On 21 May 2021, the European Parliament adopted resolution 2021/2594(RSP) on the adequate protection of personal data by the United Kingdom. This resolution is part of the EU legislative procedure following the adoption by the EU Commission of two draft adequacy decisions back on 19 February 2021, one pursuant to the GDPR and the other pursuant to the Law Enforcement Directive for Data Protection (read more about these draft decisions here).
In this resolution, amongst others, the EU Parliament:
- calls upon the EU Commission to amend its drafts with a view of making them fully consistent with EU law and case law;
- stresses that all recommendations made in the European Data Protection Board’s (EDPB) opinion should be taken on board;
- requests that national data protection authorities suspend the transfer of personal data, which might be subject to indiscriminate access by UK intelligence authorities, if the EU Commission were to adopt its adequacy decisions in relation to the UK before the UK solves the issues mentioned in this resolution;
- calls on the EU Commission to keep on closely monitoring the level of data protection as well as laws and practices on mass surveillance in the UK; also points out that there are other legal possibilities for transfers of personal data to the UK in Chapter V of the GDPR; and recalls that in line with EDPB guidelines, transfers relying on derogations for specific situations pursuant to Article 49 of the GDPR must be exceptional;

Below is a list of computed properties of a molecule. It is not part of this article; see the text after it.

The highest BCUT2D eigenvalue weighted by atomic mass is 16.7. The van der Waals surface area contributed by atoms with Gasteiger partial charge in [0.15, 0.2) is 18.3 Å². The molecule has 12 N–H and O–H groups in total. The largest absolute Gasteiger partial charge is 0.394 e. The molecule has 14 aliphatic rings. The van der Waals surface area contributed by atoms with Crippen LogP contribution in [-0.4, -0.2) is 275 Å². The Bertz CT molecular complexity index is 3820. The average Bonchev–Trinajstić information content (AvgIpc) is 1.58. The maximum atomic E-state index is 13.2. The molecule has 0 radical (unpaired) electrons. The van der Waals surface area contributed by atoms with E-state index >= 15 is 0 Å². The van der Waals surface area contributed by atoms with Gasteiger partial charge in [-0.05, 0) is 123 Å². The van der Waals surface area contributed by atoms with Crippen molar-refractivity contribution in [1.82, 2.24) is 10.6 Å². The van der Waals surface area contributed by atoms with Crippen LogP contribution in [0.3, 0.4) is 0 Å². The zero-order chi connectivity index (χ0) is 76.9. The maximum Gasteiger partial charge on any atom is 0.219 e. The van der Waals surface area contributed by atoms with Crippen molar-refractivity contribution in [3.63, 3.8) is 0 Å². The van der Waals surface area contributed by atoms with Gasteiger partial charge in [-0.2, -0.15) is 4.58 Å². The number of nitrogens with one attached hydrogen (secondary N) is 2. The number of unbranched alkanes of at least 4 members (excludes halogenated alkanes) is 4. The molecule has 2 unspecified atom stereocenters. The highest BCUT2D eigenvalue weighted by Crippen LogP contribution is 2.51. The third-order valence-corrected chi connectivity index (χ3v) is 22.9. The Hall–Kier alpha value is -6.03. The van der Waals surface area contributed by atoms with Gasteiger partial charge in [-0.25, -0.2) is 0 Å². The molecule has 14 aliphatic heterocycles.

- calls on the EU Commission and the UK competent authorities to set up an action plan in order to address as soon as possible the deficiencies identified in the EDPB opinions and other outstanding issues in UK data protection, which must be a precondition for the final adequacy decision;
- calls on the EU Commission to closely monitor data protection law and practices in the UK, to immediately inform and consult Parliament on any future changes to the UK data protection regime, and to give EU Parliament a scrutiny role in the new institutional framework, including for relevant bodies such as the Specialised Committee on Law Enforcement and Judicial Cooperation.
Read the full text of the EU Parliament resolution here.
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